To the east of Barcelona lies the small town of Colònia Güell. This compact settlement was constructed to house the workers and the factories upon which Eusebi Guell’s fortune was based. On the outskirts lies the local church, or rather the crypt of the unfinished church. This is an expressive and atmospheric structure designed by Antoni Gaudí. Of course Güell and Gaudí had a long and fruitful relationship, with the construction of a number of much more well known buildings. This structure nestles into the rock of the hillside and is obviously intended to appear as if it is part of the landscape. The building is random yet exact. The stone is irregular at the building’s corners with what looks like a volcanic infill. The columns rise at acute angles from the earth and almost become flying buttresses as they struggle to hold the crypt itself in place. The interior is equally mysterious, the large open space is calm and organic, the unfinished quality adds to the drama. The only slight anomaly is the recent pavings, which is set in a regular manner around the building and becomes a podium upon which the building sits, thus breaking the illusion of the building growing from the landscape. The crypt is certainly big enough to hold the congregation, so perhaps that is why the ambitious building was never completed, but then again Gaudí and Güell have a reputation for taking their time.
On a recent visit to Barcelona it was a great pleasure to see once again his Carme Housing in the Raval District. This was always a modest building and seems even more so now that it needs a coat of paint and bit of a clean. However, the controlled forms combined with the close integration into the context means that the apartment block is both unpretentious, while still commanding a strong presence.
Two colliding rectangular blocks dictate the form of the building. The point of intersection creates a slight setback, which encourages the narrow street to expand and thus allows the building to breath. In what seems like a common practice in Barcelona, the corner of the building is set at 135˚, and thus the covered balconies project into the street. The green window shutters, which are flush with the walls, seem untraditional and slightly strange given the apparent extreme attempt to integrate the building into its particular location, but I am reliably informed that the city council actively discourages the construction of new open balconies.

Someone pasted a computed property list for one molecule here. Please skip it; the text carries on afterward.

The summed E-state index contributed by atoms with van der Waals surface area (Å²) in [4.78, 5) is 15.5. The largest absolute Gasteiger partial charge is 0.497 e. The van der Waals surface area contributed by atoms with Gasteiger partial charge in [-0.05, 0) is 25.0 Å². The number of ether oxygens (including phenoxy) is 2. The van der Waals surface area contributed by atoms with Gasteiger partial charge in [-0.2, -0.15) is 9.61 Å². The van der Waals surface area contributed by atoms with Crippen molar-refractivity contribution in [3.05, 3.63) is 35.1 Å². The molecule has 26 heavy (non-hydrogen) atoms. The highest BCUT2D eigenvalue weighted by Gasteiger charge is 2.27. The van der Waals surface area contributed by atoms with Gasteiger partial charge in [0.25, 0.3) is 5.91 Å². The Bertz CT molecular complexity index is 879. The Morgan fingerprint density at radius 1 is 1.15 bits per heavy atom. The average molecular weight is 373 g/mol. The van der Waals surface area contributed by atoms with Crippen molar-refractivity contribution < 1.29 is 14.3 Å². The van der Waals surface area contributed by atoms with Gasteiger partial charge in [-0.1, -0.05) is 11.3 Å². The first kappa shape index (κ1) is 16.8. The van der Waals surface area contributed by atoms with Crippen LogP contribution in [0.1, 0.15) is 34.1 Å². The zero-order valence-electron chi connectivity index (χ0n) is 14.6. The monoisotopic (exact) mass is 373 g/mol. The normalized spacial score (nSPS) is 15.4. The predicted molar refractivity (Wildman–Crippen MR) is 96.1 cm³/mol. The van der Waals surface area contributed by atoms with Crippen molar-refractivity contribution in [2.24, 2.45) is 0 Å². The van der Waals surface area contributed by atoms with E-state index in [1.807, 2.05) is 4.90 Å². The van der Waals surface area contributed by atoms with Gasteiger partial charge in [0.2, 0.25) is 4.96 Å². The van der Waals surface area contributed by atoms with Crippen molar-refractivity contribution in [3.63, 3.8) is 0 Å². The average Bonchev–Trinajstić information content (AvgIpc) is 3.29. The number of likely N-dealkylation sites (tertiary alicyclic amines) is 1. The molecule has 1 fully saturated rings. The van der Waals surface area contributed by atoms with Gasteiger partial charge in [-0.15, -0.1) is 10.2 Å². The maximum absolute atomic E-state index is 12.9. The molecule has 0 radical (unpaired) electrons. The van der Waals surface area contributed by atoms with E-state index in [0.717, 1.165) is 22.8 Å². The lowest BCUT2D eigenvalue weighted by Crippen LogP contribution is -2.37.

The new library by Josep Llinás and Joan Vera Garcia close to the Parc Guell in Barcelona is a building, which from a distance appears to be low and somewhat disconnected from the environment immediately around it, however it gradually reveals itself to be a complex series of swoops and waves. It is an articulate white and glazed structure that marks the junction between a busy road, an underpass and the huge building blocks of the area.The building facade is peeled back to reveal an intensely coloured entrance, which is both human scale while still acting to control and guard the open space or plaza immediately in front of it. The interior is equally complex, an atrium, around which the circulation navigates itself, allows controlled natural light to penetrate through the space.
Continuity in Architecture is very pleased that one of their final year students has been awarded the University of Manchester award for Outstanding Academic Achievement. This prize recognises the truly exceptional performance of a graduate student.
Tom Cookson, who has just completed his sixth year, designed a collection of small structures within an intimate area of the city of Dubrovnik. This exactingly designed Repository for Unwanted Memorabilia attaches itself closely to the grain of the city. It integrates a series of interconnected spaces with the three-dimensional character of the dense urban environment. The project was beautifully communicated; Tom used both computer and hand drawings to describe his vision.
Tom, who has recently been asked to interview by a number of architectural practices including the with the 2011 RIBA Royal Gold Medal winner, David Chipperfield, also won the Manchester School of Architecture Student of the Year award.